This was the most popular Spartan dish which was part of the Spartan 'messes'. SYSSITIA was the famous black broth. It was a thin stew made of pork, blood, salt, and vinegar.
Plutarch tells about how in order to sample this dish a king of Pontus bought a Laconian cook. When served the black broth he did not find it to his liking. The cook told him, "King, this soup should only be taken after a dip in the Eurotas." Even though Sparta was never keen on hydrotherapy. They were not at all fond of baths.
This is a recipe for Greek Blood Soup....it might be close
The Recipe is an old family recipe attributed to Frances Wloszczynska,
5-6 lb duck OR 3-5 lb spare ribs or pork loin ribs.
Fowl trimmings (if available)
1 Gallon Water
2 bay leaves
4 whole cloves
4 whole peppercorns
4 T flour (More if a thicker soup is desired)
1 T sugar (More to taste)
2 T salt
2 T pepper (More to taste)
1/2 c vinegar (More to taste)
1 c sweet cream, whipping cream or dairy sour cream
Apples or pears - peal, core and chop into pieces less than 1/2 inch
Dried fruit: 1/2 lb pitted prunes 1/2 lb raisins
2 c duck or goose blood OR 1/2 c pig blood.
32 oz prune juice with pulp may be substituted for blood.
1/2 tsp crushed marjoram
4 whole allspice* *Not period and not used!
4 dried orange peels-ground** **Not used, not readily available in Poland
In a soup kettle, cover meat and foul trimmings with water and boil slowly 1-3 hours depending on the size and age of the duck. Skim off foam from top of soup.Place spices in cheese cloth bag and add to soup.Boil slowly until meat is tender. Remove meat and spice bag from soup. Reserve meat to be added back later.Take out 1 cup of boiling stock and set aside.Add fruit to soup.Boil until apples or pear are soft.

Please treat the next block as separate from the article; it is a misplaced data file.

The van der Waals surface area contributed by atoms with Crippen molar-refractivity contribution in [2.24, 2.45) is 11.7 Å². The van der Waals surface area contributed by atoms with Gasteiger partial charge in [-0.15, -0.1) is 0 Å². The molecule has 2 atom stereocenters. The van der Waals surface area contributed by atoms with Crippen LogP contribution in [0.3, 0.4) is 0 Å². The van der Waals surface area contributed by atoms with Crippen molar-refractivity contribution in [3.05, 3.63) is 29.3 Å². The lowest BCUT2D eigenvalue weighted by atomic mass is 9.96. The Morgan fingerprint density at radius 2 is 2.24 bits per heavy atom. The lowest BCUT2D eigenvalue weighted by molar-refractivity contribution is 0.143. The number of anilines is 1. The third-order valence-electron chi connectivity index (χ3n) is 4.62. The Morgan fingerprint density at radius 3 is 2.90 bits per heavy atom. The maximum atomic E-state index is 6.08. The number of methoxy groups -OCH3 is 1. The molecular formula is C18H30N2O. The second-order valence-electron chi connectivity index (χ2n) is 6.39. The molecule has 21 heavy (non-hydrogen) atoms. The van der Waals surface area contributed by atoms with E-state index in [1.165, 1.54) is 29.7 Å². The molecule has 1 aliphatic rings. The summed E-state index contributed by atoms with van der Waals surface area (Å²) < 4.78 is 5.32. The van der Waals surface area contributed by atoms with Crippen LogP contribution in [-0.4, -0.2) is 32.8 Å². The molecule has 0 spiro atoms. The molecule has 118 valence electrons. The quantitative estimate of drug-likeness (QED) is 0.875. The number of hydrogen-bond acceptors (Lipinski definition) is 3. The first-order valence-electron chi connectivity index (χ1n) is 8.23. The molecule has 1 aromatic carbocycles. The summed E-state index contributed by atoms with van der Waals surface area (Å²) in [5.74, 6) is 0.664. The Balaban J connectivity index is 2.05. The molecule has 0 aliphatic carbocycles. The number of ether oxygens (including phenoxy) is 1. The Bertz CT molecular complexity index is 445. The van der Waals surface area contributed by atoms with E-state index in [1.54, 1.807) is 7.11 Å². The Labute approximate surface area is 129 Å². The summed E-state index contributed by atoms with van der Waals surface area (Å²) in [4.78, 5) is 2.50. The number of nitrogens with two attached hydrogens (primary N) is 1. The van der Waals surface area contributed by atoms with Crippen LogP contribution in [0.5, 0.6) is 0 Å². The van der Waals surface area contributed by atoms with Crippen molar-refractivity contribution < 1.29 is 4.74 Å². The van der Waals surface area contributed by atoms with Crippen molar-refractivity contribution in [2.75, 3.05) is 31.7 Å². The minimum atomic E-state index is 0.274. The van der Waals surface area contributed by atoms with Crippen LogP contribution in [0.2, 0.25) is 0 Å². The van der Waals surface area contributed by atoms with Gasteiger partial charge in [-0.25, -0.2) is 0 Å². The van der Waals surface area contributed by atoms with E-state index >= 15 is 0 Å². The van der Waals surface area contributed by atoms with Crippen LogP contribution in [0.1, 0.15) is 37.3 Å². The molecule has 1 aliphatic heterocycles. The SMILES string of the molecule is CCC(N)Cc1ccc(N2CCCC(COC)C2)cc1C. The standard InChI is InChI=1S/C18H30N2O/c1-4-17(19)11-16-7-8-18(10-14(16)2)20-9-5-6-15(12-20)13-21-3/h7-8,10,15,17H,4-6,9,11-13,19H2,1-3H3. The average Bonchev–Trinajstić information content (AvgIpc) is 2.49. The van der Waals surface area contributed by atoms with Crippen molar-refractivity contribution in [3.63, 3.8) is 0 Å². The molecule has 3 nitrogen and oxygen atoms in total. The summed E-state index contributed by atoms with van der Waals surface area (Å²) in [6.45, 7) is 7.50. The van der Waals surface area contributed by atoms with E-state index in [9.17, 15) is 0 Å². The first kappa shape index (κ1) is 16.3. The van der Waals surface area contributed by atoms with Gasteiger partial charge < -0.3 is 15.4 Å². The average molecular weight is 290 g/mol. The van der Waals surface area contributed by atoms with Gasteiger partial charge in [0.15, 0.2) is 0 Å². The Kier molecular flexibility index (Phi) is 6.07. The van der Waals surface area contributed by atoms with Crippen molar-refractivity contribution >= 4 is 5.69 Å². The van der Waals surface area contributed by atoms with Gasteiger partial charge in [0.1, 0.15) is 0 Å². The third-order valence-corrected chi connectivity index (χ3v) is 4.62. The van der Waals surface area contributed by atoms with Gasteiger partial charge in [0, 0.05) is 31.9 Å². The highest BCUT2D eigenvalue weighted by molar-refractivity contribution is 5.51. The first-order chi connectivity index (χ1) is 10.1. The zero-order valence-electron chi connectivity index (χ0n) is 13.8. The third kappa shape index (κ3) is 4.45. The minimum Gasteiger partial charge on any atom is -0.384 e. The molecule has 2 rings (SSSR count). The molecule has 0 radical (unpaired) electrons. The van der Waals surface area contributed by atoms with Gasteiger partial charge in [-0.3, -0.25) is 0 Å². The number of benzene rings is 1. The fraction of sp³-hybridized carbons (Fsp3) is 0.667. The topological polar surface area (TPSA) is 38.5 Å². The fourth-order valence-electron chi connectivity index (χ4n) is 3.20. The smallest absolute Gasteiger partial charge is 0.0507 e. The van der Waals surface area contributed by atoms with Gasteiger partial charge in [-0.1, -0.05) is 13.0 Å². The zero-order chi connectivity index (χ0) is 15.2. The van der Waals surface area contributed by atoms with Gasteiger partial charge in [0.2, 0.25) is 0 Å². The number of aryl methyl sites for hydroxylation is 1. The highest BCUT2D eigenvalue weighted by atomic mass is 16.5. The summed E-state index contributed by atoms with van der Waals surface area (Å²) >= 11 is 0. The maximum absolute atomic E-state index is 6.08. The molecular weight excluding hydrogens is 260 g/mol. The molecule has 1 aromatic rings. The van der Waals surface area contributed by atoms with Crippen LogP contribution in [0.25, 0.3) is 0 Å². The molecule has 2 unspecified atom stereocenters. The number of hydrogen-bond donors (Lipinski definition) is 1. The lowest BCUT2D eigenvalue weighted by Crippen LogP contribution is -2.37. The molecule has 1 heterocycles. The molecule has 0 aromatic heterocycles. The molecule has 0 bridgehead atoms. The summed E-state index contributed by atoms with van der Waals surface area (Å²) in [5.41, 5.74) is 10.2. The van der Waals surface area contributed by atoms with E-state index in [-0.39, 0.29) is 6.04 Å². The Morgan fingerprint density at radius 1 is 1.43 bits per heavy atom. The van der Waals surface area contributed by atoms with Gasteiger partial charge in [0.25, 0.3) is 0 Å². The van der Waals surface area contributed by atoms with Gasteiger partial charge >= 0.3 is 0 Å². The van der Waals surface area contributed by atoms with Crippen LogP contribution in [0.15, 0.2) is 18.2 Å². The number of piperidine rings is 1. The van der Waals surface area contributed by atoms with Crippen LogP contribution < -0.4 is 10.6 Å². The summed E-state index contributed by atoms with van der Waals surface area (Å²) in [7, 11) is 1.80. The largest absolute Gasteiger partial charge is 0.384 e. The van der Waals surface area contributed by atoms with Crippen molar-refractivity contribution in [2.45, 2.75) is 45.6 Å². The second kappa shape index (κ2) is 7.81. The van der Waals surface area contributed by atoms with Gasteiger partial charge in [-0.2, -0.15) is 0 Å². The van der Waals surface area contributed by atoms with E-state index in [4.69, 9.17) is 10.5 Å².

In a separate bowl, blend the flour, sugar, salt and pepper into 1/2 c of the blood until smooth. Add cream to the flour mixture. Mixture should be a light paste Add the 1 c of hot soup stock and mix until smooth.Add vinegar and blend.
While soup is still boiling, add flour mixture and remaining blood (or prune juice if no blood was used).
Stir constantly.If a thicker soup is desired, add 1 c of pureed prunes. Boil another 5-10 minutes. Meat may be returned to the soup.Taste and adjust seasoning.Allow to cool and place in refrigerator.Allow soup to stand overnight before serving.
Because of the raisins, prunes and fruit, the soup will be sweeter the next day.
The link is to an article in Stefan's Florilegium on the making of aPolish [I think] blood soup. It seems more complicated than the description of the Greek dish mentioned above, but it needs to beborne in mind that this isn't merely Greek food, it's Spartan food."With a name like Fluckers, you know it's got to be really great blood soup!"
Also, while the ingredients in the Spartan version appear to be a lot simpler, the rules for cooking with blood are more or less universal:
mixing with some vinegar appears to be extremely common in many bloodusages (to discourage clotting), and you don't want it to boil hard,or it'll curdle into a mess I can only describe as nicely seasoned scabs and plasma.
It seems to me what you'd do is cut up and simmer your meat in wateror possibly wine, until you have a rich broth with meat in it, thenadd your blood-and-vinegar-mixture (seems like a proportion,generally, of four parts blood to one part vinegar or thereabouts)off the heat, place back on the heat and stir until the mixturethickens slightly, but doesn't boil. Basically like thickening with egg yolks. Id sneak in a little chopped marjoram and some pepper,along with my salt, but then I'm not a Spartan.Adamantius, who likes a good blood sausage but finds soups like this a little too rich...